another great one from the raven!
“The time is always right to do what is right.”
-Dr. Martin Luther King
There is nothing more stirring to the blood than the quest for freedom, especially as it lies in the desperate hearts of those who have suffered the brutal lash of slavery. And sometime—in fact, much of the time—the right to freedom is begrudgingly returned only when those in power are threatened. Freedom is not something you can ask for, it’s something you have to demand, even if that means wresting it violently from the grip of a hateful, ignorant society. History is rife with stories of mass enslavement, kings who built entire empires on the scarred backs of the oppressed, and the bloody slave rebellions that tried to right the scales of justice.
The precious token of freedom has played a pivotal role in many battles, but none so poignant, so immediate, as the uprising of those…
View original post 2,431 more words
I love this article…bringing the modern and the past together.
“I remember as I gazed down at the still form of my first victim, experiencing a strange, peaceful thrill.” -John Christie
Having spent the recent holiday in London, I am reminded how its dark and curious history is never very far from view. From Highgate to Dorset Street, one would be hard-pressed to find a plot of land within the city limits where someone hasn’t been killed, raped, or molested at some point in the past one thousand years. For many people, this realization may be appalling, for others intriguing—but for the rare few (cough, me, cough), it can be downright thrilling.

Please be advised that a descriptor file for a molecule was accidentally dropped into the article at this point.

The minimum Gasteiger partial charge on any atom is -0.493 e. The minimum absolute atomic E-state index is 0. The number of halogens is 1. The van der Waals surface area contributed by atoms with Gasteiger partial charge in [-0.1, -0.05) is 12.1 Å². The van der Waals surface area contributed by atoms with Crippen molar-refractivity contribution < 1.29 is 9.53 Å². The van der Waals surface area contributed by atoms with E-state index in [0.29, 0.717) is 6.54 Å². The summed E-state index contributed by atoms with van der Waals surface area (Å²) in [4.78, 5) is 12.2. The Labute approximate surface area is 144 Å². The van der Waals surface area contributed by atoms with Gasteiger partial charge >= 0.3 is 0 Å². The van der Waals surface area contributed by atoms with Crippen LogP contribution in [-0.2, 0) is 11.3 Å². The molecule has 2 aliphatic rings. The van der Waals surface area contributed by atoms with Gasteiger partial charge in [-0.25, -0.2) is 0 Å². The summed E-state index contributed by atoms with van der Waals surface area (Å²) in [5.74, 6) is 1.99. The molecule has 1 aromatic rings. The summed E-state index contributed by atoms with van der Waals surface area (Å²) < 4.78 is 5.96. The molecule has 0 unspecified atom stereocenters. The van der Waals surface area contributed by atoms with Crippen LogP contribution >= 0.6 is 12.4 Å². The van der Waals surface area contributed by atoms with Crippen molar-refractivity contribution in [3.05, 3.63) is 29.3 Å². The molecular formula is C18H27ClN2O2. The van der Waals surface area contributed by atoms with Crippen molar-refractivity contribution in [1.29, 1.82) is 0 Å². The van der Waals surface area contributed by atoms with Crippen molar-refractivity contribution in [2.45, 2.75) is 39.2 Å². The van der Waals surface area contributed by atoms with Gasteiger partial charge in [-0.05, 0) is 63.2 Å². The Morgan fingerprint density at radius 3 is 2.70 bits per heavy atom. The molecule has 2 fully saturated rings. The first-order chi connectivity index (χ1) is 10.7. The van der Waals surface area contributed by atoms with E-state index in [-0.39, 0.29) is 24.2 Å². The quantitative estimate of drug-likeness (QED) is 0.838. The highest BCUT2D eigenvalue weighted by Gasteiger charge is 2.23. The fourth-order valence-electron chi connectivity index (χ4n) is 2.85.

So, imagine my delight when I discovered I had been renting a flat in Notting Hill and sleeping right next door to the city’s original maison macabre, a location so steeped in horror and madness it was dubbed “the most notorious address in London” in the 1950’s and literally razed to…
View original post 2,189 more words
The slave ship Zong was a stinking, volatile craft that carried hundreds or poor souls across the Middle Passage during the Atlantic Slave Trade. It departed the coast of Africa in 1781 with 470 slaves aboard, close to double what was recommended for such a voyage. Out of pure greed and hubris, the captain steered his overloaded ship out to the open sea, never suspecting it would soon become a floating beacon of agony, disease, and horror.
View original post 1,165 more words
I love these types of pieces.
Often called “The Fairy Tale King,” Ludwig II of Bavaria, who ruled from 1864 until his death in 1886, was the favorite cousin of the famous Empress Elizabeth and became known by the impressive castles he built during his short lifetime. When he was alive, his world was one of opulence and privilege, allowing him the ability to become an eccentric with a flair for spending. Ludwig also had secrets … ones that would bring about his untimely death and stop his grand lifestyle in its tracks. While many believed him crazy and insisted he killed himself, the details of his sudden death suggest otherwise. Did the spoiled, visionary king commit suicide or was he murdered by the people closest to him?
View original post 945 more words